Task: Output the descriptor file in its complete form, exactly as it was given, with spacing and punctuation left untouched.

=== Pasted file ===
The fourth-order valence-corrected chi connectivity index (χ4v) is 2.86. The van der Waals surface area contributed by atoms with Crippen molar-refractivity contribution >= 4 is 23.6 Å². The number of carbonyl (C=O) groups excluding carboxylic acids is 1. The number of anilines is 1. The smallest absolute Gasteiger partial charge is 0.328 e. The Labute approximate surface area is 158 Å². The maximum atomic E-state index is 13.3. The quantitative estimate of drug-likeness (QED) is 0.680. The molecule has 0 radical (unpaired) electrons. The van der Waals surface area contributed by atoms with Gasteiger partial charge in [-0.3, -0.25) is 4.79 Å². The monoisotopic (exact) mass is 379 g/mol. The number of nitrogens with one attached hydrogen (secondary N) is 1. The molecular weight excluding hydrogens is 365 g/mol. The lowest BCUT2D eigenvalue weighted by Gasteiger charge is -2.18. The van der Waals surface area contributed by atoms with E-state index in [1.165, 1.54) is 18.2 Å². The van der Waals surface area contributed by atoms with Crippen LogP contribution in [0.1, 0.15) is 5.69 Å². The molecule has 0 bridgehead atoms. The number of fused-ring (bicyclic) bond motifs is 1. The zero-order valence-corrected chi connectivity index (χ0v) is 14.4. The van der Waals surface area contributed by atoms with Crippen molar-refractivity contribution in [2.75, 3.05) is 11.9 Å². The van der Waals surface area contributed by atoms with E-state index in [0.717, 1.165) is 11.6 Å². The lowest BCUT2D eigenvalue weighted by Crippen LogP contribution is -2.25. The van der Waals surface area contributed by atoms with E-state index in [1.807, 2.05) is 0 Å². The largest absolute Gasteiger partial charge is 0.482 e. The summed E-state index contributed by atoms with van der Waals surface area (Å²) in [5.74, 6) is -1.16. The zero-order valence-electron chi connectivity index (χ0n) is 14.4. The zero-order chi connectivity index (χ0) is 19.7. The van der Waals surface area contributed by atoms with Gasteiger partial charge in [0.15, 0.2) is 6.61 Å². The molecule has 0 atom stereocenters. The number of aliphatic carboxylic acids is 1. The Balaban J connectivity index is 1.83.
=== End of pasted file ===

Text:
The fourth-order valence-corrected chi connectivity index (χ4v) is 2.86. The van der Waals surface area contributed by atoms with Crippen molar-refractivity contribution >= 4 is 23.6 Å². The number of carbonyl (C=O) groups excluding carboxylic acids is 1. The number of anilines is 1. The smallest absolute Gasteiger partial charge is 0.328 e. The Labute approximate surface area is 158 Å². The maximum atomic E-state index is 13.3. The quantitative estimate of drug-likeness (QED) is 0.680. The molecule has 0 radical (unpaired) electrons. The van der Waals surface area contributed by atoms with Gasteiger partial charge in [-0.3, -0.25) is 4.79 Å². The monoisotopic (exact) mass is 379 g/mol. The number of nitrogens with one attached hydrogen (secondary N) is 1. The molecular weight excluding hydrogens is 365 g/mol. The lowest BCUT2D eigenvalue weighted by Gasteiger charge is -2.18. The van der Waals surface area contributed by atoms with E-state index in [1.165, 1.54) is 18.2 Å². The van der Waals surface area contributed by atoms with Crippen LogP contribution in [0.1, 0.15) is 5.69 Å². The molecule has 0 bridgehead atoms. The number of fused-ring (bicyclic) bond motifs is 1. The zero-order valence-corrected chi connectivity index (χ0v) is 14.4. The van der Waals surface area contributed by atoms with Crippen molar-refractivity contribution in [2.75, 3.05) is 11.9 Å². The van der Waals surface area contributed by atoms with E-state index in [0.717, 1.165) is 11.6 Å². The lowest BCUT2D eigenvalue weighted by Crippen LogP contribution is -2.25. The van der Waals surface area contributed by atoms with E-state index in [1.807, 2.05) is 0 Å². The largest absolute Gasteiger partial charge is 0.482 e. The summed E-state index contributed by atoms with van der Waals surface area (Å²) in [5.74, 6) is -1.16. The zero-order valence-electron chi connectivity index (χ0n) is 14.4. The zero-order chi connectivity index (χ0) is 19.7. The van der Waals surface area contributed by atoms with Gasteiger partial charge in [0.15, 0.2) is 6.61 Å². The molecule has 0 atom stereocenters. The number of aliphatic carboxylic acids is 1. The Balaban J connectivity index is 1.83.